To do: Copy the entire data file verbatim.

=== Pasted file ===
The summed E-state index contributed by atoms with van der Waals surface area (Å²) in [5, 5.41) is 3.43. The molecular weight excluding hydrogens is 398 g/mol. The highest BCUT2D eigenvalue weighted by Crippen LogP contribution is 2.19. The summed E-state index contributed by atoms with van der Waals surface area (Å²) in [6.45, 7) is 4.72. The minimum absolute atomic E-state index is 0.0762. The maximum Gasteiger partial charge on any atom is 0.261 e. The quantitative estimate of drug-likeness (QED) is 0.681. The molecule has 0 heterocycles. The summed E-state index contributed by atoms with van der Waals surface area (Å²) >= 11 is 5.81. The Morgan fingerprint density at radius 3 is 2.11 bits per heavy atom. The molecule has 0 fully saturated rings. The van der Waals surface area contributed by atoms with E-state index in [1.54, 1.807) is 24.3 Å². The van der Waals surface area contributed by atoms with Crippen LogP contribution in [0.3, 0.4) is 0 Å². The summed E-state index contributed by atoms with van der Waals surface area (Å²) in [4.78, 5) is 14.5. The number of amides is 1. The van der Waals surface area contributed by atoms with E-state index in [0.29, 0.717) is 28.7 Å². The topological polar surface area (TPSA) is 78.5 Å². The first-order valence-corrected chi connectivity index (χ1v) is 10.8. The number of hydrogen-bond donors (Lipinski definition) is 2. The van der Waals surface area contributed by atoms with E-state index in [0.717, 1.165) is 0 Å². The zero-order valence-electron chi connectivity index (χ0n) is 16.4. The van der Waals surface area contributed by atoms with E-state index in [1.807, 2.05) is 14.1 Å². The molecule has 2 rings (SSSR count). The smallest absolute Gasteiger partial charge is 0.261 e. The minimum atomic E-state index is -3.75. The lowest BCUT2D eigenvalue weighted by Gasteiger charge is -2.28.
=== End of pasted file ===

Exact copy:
The summed E-state index contributed by atoms with van der Waals surface area (Å²) in [5, 5.41) is 3.43. The molecular weight excluding hydrogens is 398 g/mol. The highest BCUT2D eigenvalue weighted by Crippen LogP contribution is 2.19. The summed E-state index contributed by atoms with van der Waals surface area (Å²) in [6.45, 7) is 4.72. The minimum absolute atomic E-state index is 0.0762. The maximum Gasteiger partial charge on any atom is 0.261 e. The quantitative estimate of drug-likeness (QED) is 0.681. The molecule has 0 heterocycles. The summed E-state index contributed by atoms with van der Waals surface area (Å²) >= 11 is 5.81. The Morgan fingerprint density at radius 3 is 2.11 bits per heavy atom. The molecule has 0 fully saturated rings. The van der Waals surface area contributed by atoms with E-state index in [1.54, 1.807) is 24.3 Å². The van der Waals surface area contributed by atoms with Crippen LogP contribution in [0.3, 0.4) is 0 Å². The summed E-state index contributed by atoms with van der Waals surface area (Å²) in [4.78, 5) is 14.5. The number of amides is 1. The van der Waals surface area contributed by atoms with E-state index in [0.29, 0.717) is 28.7 Å². The topological polar surface area (TPSA) is 78.5 Å². The first-order valence-corrected chi connectivity index (χ1v) is 10.8. The number of hydrogen-bond donors (Lipinski definition) is 2. The van der Waals surface area contributed by atoms with E-state index in [0.717, 1.165) is 0 Å². The zero-order valence-electron chi connectivity index (χ0n) is 16.4. The van der Waals surface area contributed by atoms with E-state index in [1.807, 2.05) is 14.1 Å². The molecule has 2 rings (SSSR count). The smallest absolute Gasteiger partial charge is 0.261 e. The minimum atomic E-state index is -3.75. The lowest BCUT2D eigenvalue weighted by Gasteiger charge is -2.28.